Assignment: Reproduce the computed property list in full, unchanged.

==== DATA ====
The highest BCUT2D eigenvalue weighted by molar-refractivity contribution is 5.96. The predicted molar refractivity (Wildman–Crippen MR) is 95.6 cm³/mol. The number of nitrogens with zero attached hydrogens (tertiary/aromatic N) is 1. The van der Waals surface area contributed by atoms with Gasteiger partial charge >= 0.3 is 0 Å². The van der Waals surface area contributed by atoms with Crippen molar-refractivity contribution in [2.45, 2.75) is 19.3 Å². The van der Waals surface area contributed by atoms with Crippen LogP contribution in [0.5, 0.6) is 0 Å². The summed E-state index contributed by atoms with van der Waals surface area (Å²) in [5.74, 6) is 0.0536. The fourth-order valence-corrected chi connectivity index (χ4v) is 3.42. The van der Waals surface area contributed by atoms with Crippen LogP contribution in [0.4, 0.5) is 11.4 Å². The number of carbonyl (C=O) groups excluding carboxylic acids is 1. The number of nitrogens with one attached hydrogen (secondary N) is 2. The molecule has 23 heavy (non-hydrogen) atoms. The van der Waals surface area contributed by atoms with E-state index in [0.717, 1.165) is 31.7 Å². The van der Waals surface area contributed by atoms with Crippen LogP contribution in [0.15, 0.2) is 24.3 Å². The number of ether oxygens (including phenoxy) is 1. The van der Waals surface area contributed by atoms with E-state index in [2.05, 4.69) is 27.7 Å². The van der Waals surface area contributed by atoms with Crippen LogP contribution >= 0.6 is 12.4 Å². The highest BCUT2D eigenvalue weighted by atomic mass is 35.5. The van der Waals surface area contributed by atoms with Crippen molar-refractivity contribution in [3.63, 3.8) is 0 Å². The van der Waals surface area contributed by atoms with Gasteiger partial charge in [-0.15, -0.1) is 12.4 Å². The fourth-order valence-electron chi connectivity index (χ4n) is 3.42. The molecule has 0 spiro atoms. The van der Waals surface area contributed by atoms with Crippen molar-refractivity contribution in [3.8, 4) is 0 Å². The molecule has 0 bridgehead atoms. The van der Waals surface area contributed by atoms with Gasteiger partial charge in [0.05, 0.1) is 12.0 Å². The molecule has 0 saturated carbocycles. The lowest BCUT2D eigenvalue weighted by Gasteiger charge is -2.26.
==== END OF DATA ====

The highest BCUT2D eigenvalue weighted by molar-refractivity contribution is 5.96. The predicted molar refractivity (Wildman–Crippen MR) is 95.6 cm³/mol. The number of nitrogens with zero attached hydrogens (tertiary/aromatic N) is 1. The van der Waals surface area contributed by atoms with Gasteiger partial charge >= 0.3 is 0 Å². The van der Waals surface area contributed by atoms with Crippen molar-refractivity contribution in [2.45, 2.75) is 19.3 Å². The van der Waals surface area contributed by atoms with Crippen LogP contribution in [0.5, 0.6) is 0 Å². The summed E-state index contributed by atoms with van der Waals surface area (Å²) in [5.74, 6) is 0.0536. The fourth-order valence-corrected chi connectivity index (χ4v) is 3.42. The van der Waals surface area contributed by atoms with Crippen LogP contribution in [0.4, 0.5) is 11.4 Å². The number of carbonyl (C=O) groups excluding carboxylic acids is 1. The number of nitrogens with one attached hydrogen (secondary N) is 2. The molecule has 23 heavy (non-hydrogen) atoms. The van der Waals surface area contributed by atoms with E-state index in [0.717, 1.165) is 31.7 Å². The van der Waals surface area contributed by atoms with Crippen LogP contribution in [0.15, 0.2) is 24.3 Å². The number of ether oxygens (including phenoxy) is 1. The van der Waals surface area contributed by atoms with E-state index in [2.05, 4.69) is 27.7 Å². The van der Waals surface area contributed by atoms with Crippen LogP contribution >= 0.6 is 12.4 Å². The highest BCUT2D eigenvalue weighted by atomic mass is 35.5. The van der Waals surface area contributed by atoms with Crippen molar-refractivity contribution in [3.63, 3.8) is 0 Å². The van der Waals surface area contributed by atoms with Gasteiger partial charge in [-0.15, -0.1) is 12.4 Å². The fourth-order valence-electron chi connectivity index (χ4n) is 3.42. The molecule has 0 spiro atoms. The van der Waals surface area contributed by atoms with Crippen molar-refractivity contribution in [3.8, 4) is 0 Å². The molecule has 0 bridgehead atoms. The van der Waals surface area contributed by atoms with Gasteiger partial charge in [0.05, 0.1) is 12.0 Å². The molecule has 0 saturated carbocycles. The lowest BCUT2D eigenvalue weighted by Gasteiger charge is -2.26.